FIG. 6 is a view similar to FIG. 3, the valving member being in full open position, but the orifice sleeve being rotated to a flow-constricting position establishing a reduced maximum flow.

FIG. 7 is a bottom view taken on line 7-7 of FIG. 1.

FIG. 8 is an exploded view of the FIG. 1 valve, on a reduced scale, certain parts being omitted.

FIG. 9, 10 and 11 are graphs indicating flow characteristics at different rotated positions of the valving member of a valve, utilizing different types of orifice sleeves.

FIG. 12 is a fragmental cross-section of a modification, showing a simplified construction of the valve and a modified form of orifice sleeve.

FIG. 13 is a fragmental elevational view taken on line 13-- 13 of FIG. 12, and detailing the orifice sleeve.

FIG. 14 is a fragmental cross-section of a second modification of the valve construction, in which the orifice sleeve is of a shape differing, from that of FIGS. 12 and 13, and in which said sleeve may be removed and replaced while the valving member remains seated in shut-off position.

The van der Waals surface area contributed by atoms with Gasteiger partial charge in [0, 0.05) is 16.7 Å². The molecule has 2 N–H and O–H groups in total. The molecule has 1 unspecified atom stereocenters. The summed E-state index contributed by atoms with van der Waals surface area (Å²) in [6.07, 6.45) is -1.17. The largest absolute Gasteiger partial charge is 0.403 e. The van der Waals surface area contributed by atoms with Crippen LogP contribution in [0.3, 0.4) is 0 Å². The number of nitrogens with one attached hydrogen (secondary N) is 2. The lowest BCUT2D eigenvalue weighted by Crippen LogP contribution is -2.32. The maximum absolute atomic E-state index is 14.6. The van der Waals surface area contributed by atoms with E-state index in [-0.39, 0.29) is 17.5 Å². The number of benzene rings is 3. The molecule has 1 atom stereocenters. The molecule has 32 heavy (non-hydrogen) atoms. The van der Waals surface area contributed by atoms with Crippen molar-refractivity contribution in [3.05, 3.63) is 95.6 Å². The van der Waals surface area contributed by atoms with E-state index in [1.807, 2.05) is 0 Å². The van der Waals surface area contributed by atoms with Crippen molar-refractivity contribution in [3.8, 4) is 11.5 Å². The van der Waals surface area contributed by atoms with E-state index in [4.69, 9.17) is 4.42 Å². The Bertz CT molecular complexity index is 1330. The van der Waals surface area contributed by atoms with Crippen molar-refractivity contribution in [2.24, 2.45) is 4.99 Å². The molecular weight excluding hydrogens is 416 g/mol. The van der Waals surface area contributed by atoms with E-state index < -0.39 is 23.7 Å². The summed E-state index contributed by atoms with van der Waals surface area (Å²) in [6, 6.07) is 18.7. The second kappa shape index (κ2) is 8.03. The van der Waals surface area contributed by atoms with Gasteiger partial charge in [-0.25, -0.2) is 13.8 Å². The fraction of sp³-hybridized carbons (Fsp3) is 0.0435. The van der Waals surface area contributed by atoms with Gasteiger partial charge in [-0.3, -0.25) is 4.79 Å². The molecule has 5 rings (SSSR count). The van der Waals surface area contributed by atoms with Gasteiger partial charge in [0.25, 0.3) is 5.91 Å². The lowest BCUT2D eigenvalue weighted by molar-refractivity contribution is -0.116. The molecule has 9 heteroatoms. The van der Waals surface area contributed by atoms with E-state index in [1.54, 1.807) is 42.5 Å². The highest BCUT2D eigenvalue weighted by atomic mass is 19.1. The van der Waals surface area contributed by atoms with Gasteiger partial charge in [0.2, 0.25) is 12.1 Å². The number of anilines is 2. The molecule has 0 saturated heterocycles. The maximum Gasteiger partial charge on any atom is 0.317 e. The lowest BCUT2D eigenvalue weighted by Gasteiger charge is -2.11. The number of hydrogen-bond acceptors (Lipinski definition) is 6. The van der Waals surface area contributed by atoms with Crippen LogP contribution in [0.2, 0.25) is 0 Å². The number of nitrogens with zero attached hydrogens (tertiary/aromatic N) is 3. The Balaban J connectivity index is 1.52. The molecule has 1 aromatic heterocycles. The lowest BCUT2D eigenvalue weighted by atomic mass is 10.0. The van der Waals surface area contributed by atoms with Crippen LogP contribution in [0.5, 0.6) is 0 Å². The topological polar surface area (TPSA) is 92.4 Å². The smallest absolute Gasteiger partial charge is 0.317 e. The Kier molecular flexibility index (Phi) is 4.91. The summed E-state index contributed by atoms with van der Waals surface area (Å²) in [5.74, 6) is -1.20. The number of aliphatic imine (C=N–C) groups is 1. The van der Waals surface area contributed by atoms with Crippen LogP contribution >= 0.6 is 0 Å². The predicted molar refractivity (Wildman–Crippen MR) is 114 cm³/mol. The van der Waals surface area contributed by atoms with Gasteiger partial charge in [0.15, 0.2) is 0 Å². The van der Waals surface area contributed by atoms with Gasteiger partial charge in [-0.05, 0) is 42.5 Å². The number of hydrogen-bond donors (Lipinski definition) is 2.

FIG. 15 is a fragmental elevation taken on line l5 15 of FIG. 14, and detailing the orifice in the sleeve of FIG. 14.

FIG. 16 is an exploded view of the valve of FIG. 12, on a reduced scale, certain parts being omitted, illustrating a modification of the orifice sleeve.

FIG. 17 is a'fragmental cross-section of the valve of FIG. 16.

FIG. 18 is a cross-section taken on line 18-18 of FIG. 17.

FIGS. 19 and 20 are cross-sectional views similar to FIG. 18 illustrating the valvingmember in throttling and closed positions respectively.

. The valve comprises a hollow body 20 having an inlet port 22 and an outlet port 24, with the usual flanges 26 or other means provided for connecting the valve in a pipe system conveying a fluid, either gaseous or liquid. Between the ports is a transverse bore 28, in which is supported a rotary valving member 30. The valving member 30, though herein illustrated as a tapered plug by way of example, may just as well be a cylindrical plug; or alternatively, it may be the rotary valving member of a ball valve, to which the present invention is equally adaptable.

The valving member 30 has an operating stem 32, which may be rotated either manually or by means of any form of motor, such as a fluid motor, electric motor, or the like, arranged to rotate the valving member between open and closed positions. In the interest of simplicity of disclosure, the valving member is shown operable by means of a hand lever 34, attached to a collar 36 suitably fixed upon the outer end of stem 32.